What is the Difference Between a Deductible and an Out-of-Pocket Max?

by | Sep 20, 2022

Health insurance and Medicare are full of jargon that make it difficult to know exactly what you are getting. One of the most common questions that I get surrounding insurance terms is the difference between a deductible and an out-of-pocket max. Since they show up in both health insurance and Medicare plans, let’s explore the difference between them.

What is a Health Insurance Deductible?

A deductible in health insurance or Medicare is the amount that you must pay for covered health services before your plan begins to pay. This amount can vary widely depending on the type of plan you have.

Health insurance deductibles can vary widely from $0 up to several thousand dollars annually. Here are a few important questions to consider surrounding the deductible when shopping for health insurance plans…

  • Is the deductible per person or per family?
  • Is there a limit to the number of deductibles you need to meet per plan? (For example, 3 deductibles on a family plan.)
  • When does the deductible reset? (Most plans reset January 1, but some private plans reset on the anniversary date of the plan start.)
  • Are there any services I can receive that are not subject to the deductible? (Some health insurance plans will offer copays for office visits or other services that you can utilize before you hit your deductible.)

Does Medicare Have a Deductible?

Medicare is a little different when it comes to deductibles. You may or may not have a deductible, depending on the type of plan you have.

Medicare Part A Deductible

For Medicare Part A, your deductible is $1556 per benefit period (2022). There are no limits to benefit periods annually, which means you may have to pay this deductible more than once.

Medicare Part B Deductible

If you have Part B, your deductible is $233 per year (2022). You will have to pay this deductible before your Part B coverage begins each year. It will reset every January 1, no matter when you signed up for Part B.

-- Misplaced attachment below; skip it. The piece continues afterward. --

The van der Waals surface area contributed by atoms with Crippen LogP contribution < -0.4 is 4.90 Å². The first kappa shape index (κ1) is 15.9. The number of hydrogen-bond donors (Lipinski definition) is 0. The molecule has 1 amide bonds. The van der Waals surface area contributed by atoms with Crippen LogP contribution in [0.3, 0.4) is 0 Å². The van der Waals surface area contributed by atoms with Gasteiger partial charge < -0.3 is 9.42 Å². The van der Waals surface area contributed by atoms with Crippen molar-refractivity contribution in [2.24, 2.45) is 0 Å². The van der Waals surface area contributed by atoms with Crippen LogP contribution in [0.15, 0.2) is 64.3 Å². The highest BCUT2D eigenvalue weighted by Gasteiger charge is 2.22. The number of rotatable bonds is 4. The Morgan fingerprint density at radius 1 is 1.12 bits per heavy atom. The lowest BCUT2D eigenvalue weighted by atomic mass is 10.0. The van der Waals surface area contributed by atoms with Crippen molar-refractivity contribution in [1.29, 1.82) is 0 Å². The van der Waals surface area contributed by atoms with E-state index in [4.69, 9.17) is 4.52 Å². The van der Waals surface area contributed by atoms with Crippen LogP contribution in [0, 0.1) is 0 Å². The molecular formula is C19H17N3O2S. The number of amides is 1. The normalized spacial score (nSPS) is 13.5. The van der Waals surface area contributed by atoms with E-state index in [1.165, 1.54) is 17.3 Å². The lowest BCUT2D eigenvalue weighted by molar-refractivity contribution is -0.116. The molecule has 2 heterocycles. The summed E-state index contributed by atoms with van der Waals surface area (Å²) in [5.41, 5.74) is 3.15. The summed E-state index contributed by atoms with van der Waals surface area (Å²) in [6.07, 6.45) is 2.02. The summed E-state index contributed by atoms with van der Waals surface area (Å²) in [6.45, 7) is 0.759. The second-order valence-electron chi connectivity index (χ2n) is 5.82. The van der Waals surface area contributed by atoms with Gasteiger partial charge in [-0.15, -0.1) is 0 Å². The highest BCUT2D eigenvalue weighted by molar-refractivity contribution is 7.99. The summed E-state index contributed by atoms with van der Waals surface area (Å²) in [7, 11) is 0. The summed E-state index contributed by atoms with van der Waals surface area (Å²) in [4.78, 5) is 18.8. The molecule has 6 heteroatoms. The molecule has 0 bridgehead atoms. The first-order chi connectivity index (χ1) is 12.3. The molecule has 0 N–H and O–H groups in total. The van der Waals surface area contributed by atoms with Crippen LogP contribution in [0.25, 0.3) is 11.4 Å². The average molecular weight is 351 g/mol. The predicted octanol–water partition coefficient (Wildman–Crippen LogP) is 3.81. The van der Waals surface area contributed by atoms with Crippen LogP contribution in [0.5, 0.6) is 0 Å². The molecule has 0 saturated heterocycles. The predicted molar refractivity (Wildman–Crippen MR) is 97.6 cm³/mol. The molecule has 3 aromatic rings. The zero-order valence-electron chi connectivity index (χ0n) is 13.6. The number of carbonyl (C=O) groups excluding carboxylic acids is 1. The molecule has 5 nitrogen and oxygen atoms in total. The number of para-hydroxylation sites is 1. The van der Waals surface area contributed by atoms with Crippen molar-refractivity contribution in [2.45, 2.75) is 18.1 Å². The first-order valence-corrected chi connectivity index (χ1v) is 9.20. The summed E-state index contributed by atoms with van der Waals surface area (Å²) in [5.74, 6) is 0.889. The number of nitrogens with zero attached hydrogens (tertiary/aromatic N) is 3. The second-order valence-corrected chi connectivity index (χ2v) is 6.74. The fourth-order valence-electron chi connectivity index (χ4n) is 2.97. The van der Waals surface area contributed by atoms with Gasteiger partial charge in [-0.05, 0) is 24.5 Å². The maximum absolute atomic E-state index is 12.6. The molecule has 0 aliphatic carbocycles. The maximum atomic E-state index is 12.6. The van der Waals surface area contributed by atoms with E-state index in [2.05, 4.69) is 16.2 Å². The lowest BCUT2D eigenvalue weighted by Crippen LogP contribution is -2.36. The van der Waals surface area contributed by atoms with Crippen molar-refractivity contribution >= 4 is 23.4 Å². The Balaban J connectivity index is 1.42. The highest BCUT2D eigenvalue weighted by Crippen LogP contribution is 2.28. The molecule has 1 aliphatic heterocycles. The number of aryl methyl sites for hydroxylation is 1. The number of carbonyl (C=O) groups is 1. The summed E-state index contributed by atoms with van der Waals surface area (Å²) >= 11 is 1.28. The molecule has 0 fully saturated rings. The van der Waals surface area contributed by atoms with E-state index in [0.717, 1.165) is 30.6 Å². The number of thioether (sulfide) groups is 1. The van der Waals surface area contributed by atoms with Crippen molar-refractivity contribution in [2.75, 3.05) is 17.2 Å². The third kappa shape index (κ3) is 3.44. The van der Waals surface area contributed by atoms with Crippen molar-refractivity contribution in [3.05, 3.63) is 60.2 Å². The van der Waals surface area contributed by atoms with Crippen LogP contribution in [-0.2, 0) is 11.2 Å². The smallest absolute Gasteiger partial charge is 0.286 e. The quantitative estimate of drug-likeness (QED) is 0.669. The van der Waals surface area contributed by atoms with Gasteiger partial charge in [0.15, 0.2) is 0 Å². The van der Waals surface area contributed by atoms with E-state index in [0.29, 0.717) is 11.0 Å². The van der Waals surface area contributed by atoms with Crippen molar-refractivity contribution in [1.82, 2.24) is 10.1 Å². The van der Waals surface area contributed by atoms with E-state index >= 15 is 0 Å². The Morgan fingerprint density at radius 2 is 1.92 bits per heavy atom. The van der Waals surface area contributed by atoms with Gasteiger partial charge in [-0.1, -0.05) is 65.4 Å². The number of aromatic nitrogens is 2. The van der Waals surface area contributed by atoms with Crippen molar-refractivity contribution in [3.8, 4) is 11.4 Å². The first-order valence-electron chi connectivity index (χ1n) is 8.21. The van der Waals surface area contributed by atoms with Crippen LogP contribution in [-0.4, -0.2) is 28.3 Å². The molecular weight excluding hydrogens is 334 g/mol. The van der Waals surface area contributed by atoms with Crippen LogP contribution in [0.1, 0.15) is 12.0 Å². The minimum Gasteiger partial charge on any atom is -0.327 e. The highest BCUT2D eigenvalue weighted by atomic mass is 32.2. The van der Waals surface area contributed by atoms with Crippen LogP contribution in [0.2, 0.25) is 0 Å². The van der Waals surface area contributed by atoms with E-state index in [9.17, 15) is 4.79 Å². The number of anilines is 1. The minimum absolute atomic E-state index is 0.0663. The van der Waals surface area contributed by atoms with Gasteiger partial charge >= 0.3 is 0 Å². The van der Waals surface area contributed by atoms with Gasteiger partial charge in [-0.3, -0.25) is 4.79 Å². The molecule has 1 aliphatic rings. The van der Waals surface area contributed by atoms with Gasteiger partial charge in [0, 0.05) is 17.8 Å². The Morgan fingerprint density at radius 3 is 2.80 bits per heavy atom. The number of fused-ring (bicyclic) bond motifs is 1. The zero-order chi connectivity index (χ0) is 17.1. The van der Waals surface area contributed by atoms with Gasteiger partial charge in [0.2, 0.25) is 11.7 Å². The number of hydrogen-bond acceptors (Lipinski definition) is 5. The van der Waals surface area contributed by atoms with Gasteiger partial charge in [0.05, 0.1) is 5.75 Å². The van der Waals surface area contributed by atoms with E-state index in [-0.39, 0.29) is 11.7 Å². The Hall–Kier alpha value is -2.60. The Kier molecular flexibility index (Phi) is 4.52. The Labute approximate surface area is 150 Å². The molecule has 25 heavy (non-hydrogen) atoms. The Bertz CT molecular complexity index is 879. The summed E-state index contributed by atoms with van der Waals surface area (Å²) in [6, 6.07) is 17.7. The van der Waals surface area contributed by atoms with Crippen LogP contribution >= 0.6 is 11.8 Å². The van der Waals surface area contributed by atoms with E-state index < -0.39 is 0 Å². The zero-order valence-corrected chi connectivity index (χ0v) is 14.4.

Medicare Advantage Deductible

Your Medicare Advantage plan may or may not have a deductible for medical services or prescription drugs. Refer to the Evidence of Coverage or Summary of Benefits for your plan to determine your annual deductibles. These documents are available on your plan’s website, or you can request them by calling the number on the back of your ID card.

Medicare Prescription Drug Plan Deductible

Medicare prescription drug plans are much like Medicare Advantage plans in that they may or may not have an annual deductible. Refer to the Evidence of Coverage or Summary of Benefits for your plan to determine your annual deductible.

Medicare Supplement Deductible

Whether or not you have a deductible on your Medicare Supplement will be determined by your plan type. All Medicare supplement plans pay for the Part A deductible, except for Plan A.

All plans except for Plan F and C require you to pay the Part B deductible.

(NOTE: Those that are new to Medicare after January 1, 2020 can no longer purchase Plan F or Plan C. If you qualified for Medicare before January 1, 2020 and did not enroll may be able to purchase a Plan F or Plan C. Those that are enrolled in a Plan F or C may keep their plan.)

What is an Out-of-Pocket Max in Health Insurance?

The out-of-pocket max is the most you will have to pay out-of-pocket for covered health services, usually on an annual basis. With health insurance, there is usually an individual and a family out-of-pocket maximum. Once you hit the maximum, your plan will pay covered health expenses 100%.

Affordable Care Act compliant plans (like those on Healthcare.gov) are required to pay for all services over the out-of-pocket maximum with no limit.

Some private plans will have a plan maximum (usually $1 million or greater). That is the most the plan will pay for covered services above the out-of-pocket maximum.

What is the Out-of-Pocket Maximum for Medicare?

The only type of plan where there is an out-of-pocket maximum in Medicare is a Medicare Advantage plan. The out-of-pocket maximum will vary by plan and even by zip code.

Medicare Part A, Part B, and prescription drug plans have no out-of-pocket maximum. This is critical to remember when considering Medicare coverage and why supplement plans can play an important role in controlling your costs.


If you still have questions regarding the deductible or out-of-pocket maximum on your plan, we would be happy to help you! Feel free to reach out any time for a no-cost review of your health insurance or Medicare plan. It is our policy to ensure you are on the best plan for you, even if that means keeping you on your current plan. Call us at 615-919-1009 for your appointment today!

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